The intermediate transfer belt plays very important roles in the electrophotographic color printer. But, the characteristics of the transfer belt have not been investigated sufficiently. Generally speaking, the transfer belt is treated as the resistance and the capacitance, assuming ohmic conduction model. In this study, we examine the characteristics of the transfer belt, and the independent roles played by additional transport parameters, including a dielectric constant, carrier density, field dependent mobility, are elucidated. The dielectric constant is obtained by frequency characteristics in high electric field. The electric circuit that we measured is that a series resistance is connected to the transfer belt. The frequency characteristics of the dielectric constant is decreasing slightly together with the frequency, but is independent on the applied voltages. Carrier mobility is calculated by the dielectric constant and J-V characteristics, and we have clarified that three carrier transport states exist in the transfer belt. The first state is the ohmic conduction state, the second state is a space charge limited current state where carrier mobility is independent on the field, and the third state is a space charge limited current state where carrier mobility is dependent on the field.
In the print system that water-based ink is transported from the free surface of the ink layer to the paper with electrostatic forces, conditions that independently control ink transportation of adjacent pixels have been approved through 3-D numerical analysis. The following conclusions have been obtained from this study. (1) Individual control of ink transportation of each pixel requires at least 254μm distance (correspond to 100dpi) between centers of any adjacent electrodes. (2) When a distance between centers of adjacent electrodes is 254μm, the bias voltage of adjacent electrodes which do not process ink transportation must be 0V in order to avoid Cross-Talk when the switching voltage is added. (3) When a distance between centers of adjacent electrodes is 254μm, a volume of ink transportations may vary over 7 times depending on influences from adjacent electrodes. It is necessary to reduce the influences of adjacent electrodes in order to make this print system practicable.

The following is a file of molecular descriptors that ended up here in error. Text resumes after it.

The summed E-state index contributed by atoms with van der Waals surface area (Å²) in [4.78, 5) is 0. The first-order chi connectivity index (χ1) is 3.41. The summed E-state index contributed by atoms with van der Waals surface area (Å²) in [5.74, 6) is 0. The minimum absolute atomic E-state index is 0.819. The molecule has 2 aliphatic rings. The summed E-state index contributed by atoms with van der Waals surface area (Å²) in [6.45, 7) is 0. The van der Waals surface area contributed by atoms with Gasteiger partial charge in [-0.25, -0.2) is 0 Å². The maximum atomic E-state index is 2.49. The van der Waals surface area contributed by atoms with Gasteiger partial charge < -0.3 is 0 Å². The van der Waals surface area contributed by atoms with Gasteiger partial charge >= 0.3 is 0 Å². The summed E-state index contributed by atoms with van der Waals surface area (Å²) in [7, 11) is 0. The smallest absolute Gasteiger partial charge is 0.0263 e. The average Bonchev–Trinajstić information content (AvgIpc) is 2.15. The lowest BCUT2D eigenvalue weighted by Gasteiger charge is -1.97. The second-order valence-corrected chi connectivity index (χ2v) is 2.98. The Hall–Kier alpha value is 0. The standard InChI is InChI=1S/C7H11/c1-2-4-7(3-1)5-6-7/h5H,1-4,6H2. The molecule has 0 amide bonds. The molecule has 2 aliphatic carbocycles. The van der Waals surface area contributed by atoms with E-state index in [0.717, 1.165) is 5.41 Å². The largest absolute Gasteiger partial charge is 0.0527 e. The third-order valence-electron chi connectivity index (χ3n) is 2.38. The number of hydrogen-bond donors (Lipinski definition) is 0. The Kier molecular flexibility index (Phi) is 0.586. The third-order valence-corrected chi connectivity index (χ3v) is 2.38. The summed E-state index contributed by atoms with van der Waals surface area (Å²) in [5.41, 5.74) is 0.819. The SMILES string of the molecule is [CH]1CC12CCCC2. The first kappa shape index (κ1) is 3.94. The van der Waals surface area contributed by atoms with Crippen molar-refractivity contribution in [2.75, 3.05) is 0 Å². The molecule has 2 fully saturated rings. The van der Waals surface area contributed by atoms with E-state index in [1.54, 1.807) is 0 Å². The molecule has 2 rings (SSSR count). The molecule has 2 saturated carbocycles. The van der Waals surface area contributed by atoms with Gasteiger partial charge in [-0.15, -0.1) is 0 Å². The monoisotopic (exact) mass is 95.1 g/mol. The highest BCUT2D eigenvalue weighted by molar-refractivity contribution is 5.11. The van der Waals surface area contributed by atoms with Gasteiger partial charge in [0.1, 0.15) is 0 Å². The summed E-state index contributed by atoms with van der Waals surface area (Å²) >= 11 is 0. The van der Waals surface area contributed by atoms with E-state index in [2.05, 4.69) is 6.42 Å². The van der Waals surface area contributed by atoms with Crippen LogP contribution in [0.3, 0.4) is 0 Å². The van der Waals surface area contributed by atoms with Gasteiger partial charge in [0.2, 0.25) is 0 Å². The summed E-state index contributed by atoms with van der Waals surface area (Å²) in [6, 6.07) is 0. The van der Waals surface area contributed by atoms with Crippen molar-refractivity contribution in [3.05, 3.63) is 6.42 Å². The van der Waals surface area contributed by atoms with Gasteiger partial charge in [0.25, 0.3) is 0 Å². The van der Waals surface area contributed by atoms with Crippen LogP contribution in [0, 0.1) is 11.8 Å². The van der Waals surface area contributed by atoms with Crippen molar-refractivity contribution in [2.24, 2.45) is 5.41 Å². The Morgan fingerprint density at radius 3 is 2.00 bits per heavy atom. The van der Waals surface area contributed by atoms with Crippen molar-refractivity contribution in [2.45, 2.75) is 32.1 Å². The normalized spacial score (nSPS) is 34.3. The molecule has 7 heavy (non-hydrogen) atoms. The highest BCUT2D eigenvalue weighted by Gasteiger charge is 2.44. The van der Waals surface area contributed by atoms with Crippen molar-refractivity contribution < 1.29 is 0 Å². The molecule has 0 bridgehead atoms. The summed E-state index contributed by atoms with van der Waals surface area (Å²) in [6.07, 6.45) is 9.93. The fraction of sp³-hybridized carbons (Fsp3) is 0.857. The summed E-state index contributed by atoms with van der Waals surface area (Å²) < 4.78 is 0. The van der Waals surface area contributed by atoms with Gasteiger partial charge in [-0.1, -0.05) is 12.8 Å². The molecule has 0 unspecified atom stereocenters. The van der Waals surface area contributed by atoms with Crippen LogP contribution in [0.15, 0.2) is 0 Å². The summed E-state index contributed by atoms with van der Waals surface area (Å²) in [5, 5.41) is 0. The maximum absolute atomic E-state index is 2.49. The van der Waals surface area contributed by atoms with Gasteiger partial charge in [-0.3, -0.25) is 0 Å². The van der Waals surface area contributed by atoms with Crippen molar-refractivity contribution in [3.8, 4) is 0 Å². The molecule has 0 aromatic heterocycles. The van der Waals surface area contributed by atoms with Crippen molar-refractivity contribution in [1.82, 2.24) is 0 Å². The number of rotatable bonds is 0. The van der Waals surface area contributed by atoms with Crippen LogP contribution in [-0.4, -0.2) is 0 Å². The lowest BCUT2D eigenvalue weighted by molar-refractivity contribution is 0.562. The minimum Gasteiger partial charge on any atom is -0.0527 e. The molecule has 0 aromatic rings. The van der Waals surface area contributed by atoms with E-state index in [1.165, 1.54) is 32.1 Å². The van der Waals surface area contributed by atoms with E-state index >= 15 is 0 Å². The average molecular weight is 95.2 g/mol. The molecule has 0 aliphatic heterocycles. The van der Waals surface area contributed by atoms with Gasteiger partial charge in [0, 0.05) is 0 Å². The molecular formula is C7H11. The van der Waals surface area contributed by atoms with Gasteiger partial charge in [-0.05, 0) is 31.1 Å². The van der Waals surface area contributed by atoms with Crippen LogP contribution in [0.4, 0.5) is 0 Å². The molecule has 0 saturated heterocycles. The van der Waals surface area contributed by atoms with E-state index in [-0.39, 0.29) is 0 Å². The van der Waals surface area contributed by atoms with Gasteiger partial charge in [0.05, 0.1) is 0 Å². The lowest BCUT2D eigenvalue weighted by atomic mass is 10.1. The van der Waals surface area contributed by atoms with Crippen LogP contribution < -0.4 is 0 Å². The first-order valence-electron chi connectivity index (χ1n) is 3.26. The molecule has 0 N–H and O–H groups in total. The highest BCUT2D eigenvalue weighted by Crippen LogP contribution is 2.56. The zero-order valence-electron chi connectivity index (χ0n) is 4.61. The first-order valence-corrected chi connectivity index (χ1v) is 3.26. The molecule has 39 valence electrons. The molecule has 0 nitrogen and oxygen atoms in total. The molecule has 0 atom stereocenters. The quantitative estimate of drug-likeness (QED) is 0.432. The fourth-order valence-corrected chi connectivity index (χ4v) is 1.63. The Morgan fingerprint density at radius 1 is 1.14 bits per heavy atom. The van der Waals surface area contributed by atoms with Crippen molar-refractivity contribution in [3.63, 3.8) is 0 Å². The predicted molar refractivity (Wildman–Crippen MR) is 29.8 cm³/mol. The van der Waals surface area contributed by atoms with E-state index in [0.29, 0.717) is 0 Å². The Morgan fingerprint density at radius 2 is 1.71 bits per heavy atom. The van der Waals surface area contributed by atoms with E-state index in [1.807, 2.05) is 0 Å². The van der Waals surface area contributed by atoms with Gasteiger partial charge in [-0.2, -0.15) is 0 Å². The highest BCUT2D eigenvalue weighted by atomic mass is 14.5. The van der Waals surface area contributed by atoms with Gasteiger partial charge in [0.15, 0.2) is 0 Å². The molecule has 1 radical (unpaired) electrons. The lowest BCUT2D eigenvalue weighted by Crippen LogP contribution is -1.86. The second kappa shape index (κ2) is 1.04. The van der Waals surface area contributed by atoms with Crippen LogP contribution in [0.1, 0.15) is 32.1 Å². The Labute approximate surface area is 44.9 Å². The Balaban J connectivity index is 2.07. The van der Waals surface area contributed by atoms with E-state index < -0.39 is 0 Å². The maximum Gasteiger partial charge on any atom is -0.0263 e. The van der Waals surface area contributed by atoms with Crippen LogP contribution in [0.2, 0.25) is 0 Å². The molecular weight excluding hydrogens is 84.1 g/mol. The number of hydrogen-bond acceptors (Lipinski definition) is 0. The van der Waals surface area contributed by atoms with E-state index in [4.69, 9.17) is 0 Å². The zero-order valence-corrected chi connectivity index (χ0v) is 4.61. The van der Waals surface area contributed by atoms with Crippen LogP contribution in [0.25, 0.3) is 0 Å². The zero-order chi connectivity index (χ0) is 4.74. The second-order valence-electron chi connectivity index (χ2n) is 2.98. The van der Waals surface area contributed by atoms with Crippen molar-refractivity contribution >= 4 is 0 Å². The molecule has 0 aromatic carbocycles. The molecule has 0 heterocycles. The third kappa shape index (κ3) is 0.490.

Biased roller transfer is attracting attention because it does not generate ozone and because it has a greater operating range than corona transfer. Conventional roller transfer with constant voltage biasing has a drawback in that paper thickness affects the transfer ratio. We previously proposed constant current biasing as an alternative. In this work, we examined the basic and useful characteristics of conductive roller transfer using constant current biasing, both theoretically and experimentally. Our investigation produced the following results. First, similar to the main transfer factor in constant voltage biasing, the transfer charge on paper determines the transfer characteristics, where the charge corresponds to the electric field between the paper and a layer of toner on the photoconductor. Paper thickness does not affect the transfer ratio if biasing is done with a constant current corresponding to an optimum transfer charge of 500μC/m2. Second, the effect of paper width can almost be eliminated by using a transfer roller with a resistivity of over 109Ωcm. Third, the optimum transfer pressure is in a range of 25 to 50gf/cm. Finally, ensuring that the speed difference between the transfer roller and photoconductor is no more than a few percent prevents the omission of characters during printing.
A set of wax-based pigmented solid inks (Y, M, C, and K) was developed as a potential alternative to the standard water-based inks currently used in colored inkjet printing with plain paper. First, the stability of pigment dispersion was analyzed with respect to particle size, functional groups, and melt viscosity. Long-chained alcohol-based waxes were particularly suitable for uniform and stable (no sedimentation) dispersion in the molten stage. Next, the color gamut, optical density, and show-through were evaluated and were found to be superior to these associated with water-based inks. In addition, light fastness was evaluated by the color change (Δab*) associated with Xe lamp exposure. The color print of this ink set was stable even after 700h, which corresponded to over a year under direct sunlight (Arizona sun) and was far better than Δab* of conventional prints.
We have developed a multi-channel print head for electrostatic inkjet printers using a microfabrication process. Its performance was assessed in gray-scale printing tests. The print head recorded 10-60μm dots on print media as the width of the pulse signal varied from 50 to 400μs. The optical density varied from approximately 0.3 to 1.2 on the gray scale print samples, indicating that our print head can achieve tone control by dot size. The variance of the dot size recorded by each electrode (channel) was found to be±9.9μm (±16.5%) at the maximum dot size (60μm). Finally, the print head was used to print a full color image using yellow, magenta and cyan ink. It successfully produced a full color sample with a resolution of 600 dpi.